The forget me nots, Myosotis, are abundant and cute up close, a rich blue.


Stepping back, you see they form only a small edging along the dry creek bed, contrasting (clashing?) with orange geums on the other side.  They'll spread, I know that, but right now it's kind of a silly little arc.

The star of my early May garden, whether from close in or seen from down the street, is the Doublefile Viburnum plicatum tomentosum 'Shasta'.


From afar this viburnum looks like a wedding cake.  Or like shooting fireworks going off in all directions.  In last year's storm it lost many branches in the middle and there is an open gap on the right, and although I see that it's not as full as last year, who else could notice?  It looks fine all dressed in white.

Foamflower, Tiarella 'Candy Striper' forms a mini forest of pinky white spires.


The distance shot shows that my attempt to achieve a long sweep of tiarella, winding about under woodland trees is only twelve plants clumped under a young magnolia, but there is a design goal, and I can see it even if you can't yet.

Close up the sheer volume of maple seeds on the red maples, Acer rubrum, is alarming.  When a wind blows, they helicopter down on the swirling breezes.

There is no long shot of all the red maples that surround my yard and grow in the woods.  So imagine the air filled with twinkling, sunlit helicopters as the seeds blow off and twirl in showers to the ground.

It's an amazing thing to see, even if it means I'll be weeding maple seedlings out of my gardens forever.

 

May 3, 2012

Branching Out

My trees are branching out in some interesting ways.  A couple show some welcome growth, and another is kind of confusing.

First, the confusing one.  This isn't right.  Betula nigra, or River Birch, is a multi stemmed tree that usually forms clumps of two or three upright trunks.  This V shaped River Birch has a long slender trunk on the left, and is branching all over the place midway up the stem on the right.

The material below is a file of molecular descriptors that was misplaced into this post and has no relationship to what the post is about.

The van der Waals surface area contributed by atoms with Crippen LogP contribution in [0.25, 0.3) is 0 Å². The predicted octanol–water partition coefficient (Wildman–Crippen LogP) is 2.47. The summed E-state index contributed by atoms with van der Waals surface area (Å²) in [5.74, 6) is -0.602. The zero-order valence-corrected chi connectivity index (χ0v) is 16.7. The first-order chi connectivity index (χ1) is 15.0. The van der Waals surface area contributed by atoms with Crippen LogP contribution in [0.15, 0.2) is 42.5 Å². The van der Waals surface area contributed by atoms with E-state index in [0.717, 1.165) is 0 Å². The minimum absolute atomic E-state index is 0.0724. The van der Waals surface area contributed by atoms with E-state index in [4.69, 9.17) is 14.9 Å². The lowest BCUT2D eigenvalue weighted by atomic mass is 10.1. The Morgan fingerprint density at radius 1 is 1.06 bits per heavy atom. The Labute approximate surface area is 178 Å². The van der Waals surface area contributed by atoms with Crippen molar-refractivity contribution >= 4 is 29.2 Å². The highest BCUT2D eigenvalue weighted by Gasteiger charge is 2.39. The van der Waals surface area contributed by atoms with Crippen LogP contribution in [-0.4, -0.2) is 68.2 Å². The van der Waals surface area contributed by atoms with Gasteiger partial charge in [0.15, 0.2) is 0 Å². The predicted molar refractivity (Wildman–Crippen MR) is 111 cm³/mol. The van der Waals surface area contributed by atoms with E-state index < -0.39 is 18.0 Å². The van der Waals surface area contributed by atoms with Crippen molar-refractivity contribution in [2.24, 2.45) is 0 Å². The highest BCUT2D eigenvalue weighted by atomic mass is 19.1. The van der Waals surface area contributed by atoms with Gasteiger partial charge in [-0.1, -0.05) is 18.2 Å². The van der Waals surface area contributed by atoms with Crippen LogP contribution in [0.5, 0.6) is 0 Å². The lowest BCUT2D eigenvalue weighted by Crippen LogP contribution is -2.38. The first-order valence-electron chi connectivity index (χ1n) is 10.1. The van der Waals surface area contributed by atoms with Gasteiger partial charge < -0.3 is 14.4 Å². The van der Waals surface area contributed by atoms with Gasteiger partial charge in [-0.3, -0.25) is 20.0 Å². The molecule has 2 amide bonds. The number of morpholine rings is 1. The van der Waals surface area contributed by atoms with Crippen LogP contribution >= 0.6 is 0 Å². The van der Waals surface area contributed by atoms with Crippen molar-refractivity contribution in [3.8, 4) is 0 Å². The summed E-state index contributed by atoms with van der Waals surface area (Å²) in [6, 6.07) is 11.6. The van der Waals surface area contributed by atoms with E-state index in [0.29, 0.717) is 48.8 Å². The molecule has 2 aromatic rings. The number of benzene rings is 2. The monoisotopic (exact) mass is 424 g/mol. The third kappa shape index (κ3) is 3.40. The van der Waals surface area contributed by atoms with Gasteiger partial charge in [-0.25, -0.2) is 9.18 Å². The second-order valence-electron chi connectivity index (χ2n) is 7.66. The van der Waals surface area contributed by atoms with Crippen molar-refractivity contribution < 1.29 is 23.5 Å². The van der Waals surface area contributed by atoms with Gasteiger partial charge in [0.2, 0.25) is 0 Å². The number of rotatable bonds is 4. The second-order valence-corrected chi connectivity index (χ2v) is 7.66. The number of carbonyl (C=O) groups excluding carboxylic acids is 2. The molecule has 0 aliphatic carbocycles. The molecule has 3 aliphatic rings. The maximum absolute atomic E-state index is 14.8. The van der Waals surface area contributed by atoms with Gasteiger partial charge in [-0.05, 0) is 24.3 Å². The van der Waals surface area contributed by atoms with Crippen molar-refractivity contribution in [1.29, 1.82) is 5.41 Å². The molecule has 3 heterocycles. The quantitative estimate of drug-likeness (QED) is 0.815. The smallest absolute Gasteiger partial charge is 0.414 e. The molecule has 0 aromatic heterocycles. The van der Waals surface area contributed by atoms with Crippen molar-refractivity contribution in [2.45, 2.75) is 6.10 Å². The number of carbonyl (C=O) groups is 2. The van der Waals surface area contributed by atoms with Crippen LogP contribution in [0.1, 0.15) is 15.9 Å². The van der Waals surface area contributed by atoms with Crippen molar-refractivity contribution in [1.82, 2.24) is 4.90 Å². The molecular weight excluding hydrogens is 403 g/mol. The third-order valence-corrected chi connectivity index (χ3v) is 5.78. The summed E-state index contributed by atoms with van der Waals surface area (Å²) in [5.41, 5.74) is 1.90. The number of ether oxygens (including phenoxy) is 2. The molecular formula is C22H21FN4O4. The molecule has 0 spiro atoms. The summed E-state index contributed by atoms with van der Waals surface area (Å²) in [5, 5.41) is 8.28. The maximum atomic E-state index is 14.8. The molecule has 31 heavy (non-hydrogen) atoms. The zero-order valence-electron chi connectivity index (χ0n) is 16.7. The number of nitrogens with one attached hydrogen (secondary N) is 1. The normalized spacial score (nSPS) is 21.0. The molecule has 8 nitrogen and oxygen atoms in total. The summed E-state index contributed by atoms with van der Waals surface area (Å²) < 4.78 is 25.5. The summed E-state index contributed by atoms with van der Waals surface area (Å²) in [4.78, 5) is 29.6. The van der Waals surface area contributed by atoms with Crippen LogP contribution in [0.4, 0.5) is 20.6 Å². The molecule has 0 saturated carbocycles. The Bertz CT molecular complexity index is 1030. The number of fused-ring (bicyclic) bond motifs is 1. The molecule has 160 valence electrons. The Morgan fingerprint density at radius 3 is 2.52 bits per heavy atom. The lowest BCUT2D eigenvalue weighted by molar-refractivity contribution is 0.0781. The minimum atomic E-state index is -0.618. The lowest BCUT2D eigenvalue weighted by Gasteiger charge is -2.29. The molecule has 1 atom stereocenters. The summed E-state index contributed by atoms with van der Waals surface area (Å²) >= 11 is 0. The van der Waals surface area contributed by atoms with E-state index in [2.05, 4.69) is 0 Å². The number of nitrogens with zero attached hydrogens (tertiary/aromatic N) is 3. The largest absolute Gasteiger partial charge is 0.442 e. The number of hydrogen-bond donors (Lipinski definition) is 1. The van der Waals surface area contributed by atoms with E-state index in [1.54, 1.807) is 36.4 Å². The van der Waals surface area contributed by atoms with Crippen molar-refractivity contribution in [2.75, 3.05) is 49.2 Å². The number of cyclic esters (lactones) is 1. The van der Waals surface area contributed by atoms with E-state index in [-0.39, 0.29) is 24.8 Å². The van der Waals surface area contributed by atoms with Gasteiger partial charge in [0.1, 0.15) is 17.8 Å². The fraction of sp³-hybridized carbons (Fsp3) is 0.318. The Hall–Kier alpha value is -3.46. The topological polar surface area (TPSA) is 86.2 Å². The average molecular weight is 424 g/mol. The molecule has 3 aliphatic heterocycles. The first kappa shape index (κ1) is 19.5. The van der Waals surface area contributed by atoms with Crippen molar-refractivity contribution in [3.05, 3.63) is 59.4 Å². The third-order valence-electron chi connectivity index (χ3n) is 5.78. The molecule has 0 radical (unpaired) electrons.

From the opposite angle it's even clearer how confused, almost tangled, the branching is on one trunk, while the other is straight and unbranched.


It looks like two trees from a distance.  The upper leaf canopy is separated into two distinct forms.  The trunk(s) are hidden by the spruces that are in front of this birch, but go around behind the berm and you see this oddity.

It's healthy, it grows, but even barely leafed out in spring, it is starting to look too heavy on the branched side.  It is leaning too much and looking like it might break off to that side in the next storm.

Could some selective pruning help this situation?  I should simply take off the entire confused branched trunk at its base, and let the remaining straight trunk grow as a single stemmed Betula nigra. That's what I'm thinking.  The multi stemmed clump form is popular, but River Birches do grow naturally as single stem trees.

Yeah, that's what I'm thinking.  I need something bigger than my Japanese pruning saw.

The branching on another tree is not so worrisome.  In fact it's really encouraging to see that the little black gum, Nyssa sylvatica, is finally trying to stand up tall, and is sending up a leader.

I wrote about this tree here, showing how it had become saddle shaped because the top leader branch had been lopped off.  Black gum is a stiffly pyramidal tree and should never be topped.
then . .  in 2009
But it is now sending up a vertical branch, reaching up to re-establish a top.
now . . . in 2012
There is hope for a beautifully formed tree.  Just give it time.

And this is encouraging --- the little sourwood (Oxydendrum arboreum) that I moved this spring is not only leafing out, but has sent up a strong vertical leader.  The slender, light brown branch growing straight up in the center is new growth.

Branching out, branching up.  I love watching these trees grow into the forms they want to be --- even the confused ones.